Hunt may cut public spending, raise tax rates in autumn budget

Wednesday 02nd November 2022 06:30 EDT

Prime Minister Rishi Sunak has warned of a ‘profound economic crisis’ and ‘difficult decisions’ ahead – with rumours now swirling that a range of public spending cuts and tax rises are en route. In the coming weeks, Chancellor Jeremy Hunt will set out the 2022 autumn budget. Hunt and Sunak must now plug a rather large hole in the public purse – reportedly up to £40 billion.
All the while, they must contend with the ongoing cost of living crisis leaving people worried about energy costs, food price hikes, mortgage increases and even their pensions.

The fiscal statement was originally due on October 31, but was pushed back. The delay is reportedly to allow Sunak a chance to ‘get under the bonnet’ of proposals to deal with the current crisis. Hunt confirmed that his plan will ‘demonstrate debt falling over the medium term, which is very important for people to understand’.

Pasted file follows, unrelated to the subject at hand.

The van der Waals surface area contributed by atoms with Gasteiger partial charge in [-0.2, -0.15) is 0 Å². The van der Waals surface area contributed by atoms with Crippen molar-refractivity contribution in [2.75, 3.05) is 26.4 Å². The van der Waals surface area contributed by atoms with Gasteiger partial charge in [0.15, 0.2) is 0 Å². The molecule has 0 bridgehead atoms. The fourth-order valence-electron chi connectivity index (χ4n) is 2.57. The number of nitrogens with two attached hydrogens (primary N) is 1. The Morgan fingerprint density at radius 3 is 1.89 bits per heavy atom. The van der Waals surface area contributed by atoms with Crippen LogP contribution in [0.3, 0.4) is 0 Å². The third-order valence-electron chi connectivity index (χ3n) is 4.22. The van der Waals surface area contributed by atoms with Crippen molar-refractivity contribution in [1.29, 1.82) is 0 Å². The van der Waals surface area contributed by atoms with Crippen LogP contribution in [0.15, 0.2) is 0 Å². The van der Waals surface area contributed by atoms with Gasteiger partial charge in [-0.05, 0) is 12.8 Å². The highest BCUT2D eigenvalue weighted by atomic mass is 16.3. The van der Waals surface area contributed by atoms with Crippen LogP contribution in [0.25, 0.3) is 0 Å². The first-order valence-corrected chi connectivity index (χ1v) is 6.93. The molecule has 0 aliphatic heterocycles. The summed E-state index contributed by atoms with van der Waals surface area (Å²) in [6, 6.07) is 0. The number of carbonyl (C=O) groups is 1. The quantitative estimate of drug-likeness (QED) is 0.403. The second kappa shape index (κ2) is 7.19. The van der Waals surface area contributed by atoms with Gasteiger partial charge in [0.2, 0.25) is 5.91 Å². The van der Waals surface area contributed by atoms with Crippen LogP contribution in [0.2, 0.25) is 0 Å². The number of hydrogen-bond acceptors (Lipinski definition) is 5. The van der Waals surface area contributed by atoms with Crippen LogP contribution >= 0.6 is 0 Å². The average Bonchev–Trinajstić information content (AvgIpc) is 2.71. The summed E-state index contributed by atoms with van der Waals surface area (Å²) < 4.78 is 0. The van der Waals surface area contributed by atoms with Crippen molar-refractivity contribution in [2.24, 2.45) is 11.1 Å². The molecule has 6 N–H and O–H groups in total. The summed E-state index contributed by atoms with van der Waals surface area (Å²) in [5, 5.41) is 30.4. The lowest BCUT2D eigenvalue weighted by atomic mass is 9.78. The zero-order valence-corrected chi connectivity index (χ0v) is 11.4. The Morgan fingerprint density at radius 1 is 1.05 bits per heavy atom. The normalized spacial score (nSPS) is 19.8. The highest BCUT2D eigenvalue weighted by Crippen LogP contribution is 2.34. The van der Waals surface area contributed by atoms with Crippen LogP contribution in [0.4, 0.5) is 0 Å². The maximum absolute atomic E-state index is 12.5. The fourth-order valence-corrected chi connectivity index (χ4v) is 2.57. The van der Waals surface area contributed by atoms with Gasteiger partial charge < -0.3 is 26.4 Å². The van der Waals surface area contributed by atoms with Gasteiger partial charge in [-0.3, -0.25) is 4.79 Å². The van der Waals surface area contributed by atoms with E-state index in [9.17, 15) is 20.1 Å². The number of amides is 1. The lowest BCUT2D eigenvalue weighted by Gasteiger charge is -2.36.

The Chancellor, who is in charge of the Treasury, added: ‘It’s also extremely important that statement is based on the most accurate possible economic forecasts and forecasts of public finances. ‘And for that reason the Prime Minister and I have decided that it is prudent to make that statement on November 17 when it will be upgraded to a full Autumn Statement.’

This autumn budget will be accompanied by a forecast from the OBR, aka the Office for Budget Responsibility. The forecast, as described on the OBR website, is the independent office’s ‘latest outlook for the economy and public finances’.

Previously, the Halloween date for a financial update was announced by Kwasi Kwarteng during his brief time as Chancellor. Under former PM Liz Truss, Kwarteng announced billions in tax cuts in a September 2022 ‘mini budget’ – dubbed a ‘Growth Plan’ – which ultimately caused the pound to plummet, and eventually led to both politicians departing their roles.

Many ‘mini budget’ policies were scrapped following Truss’ appointment of Hunt as Chancellor, including removing the two-year Energy Price Guarantee in April 2023.

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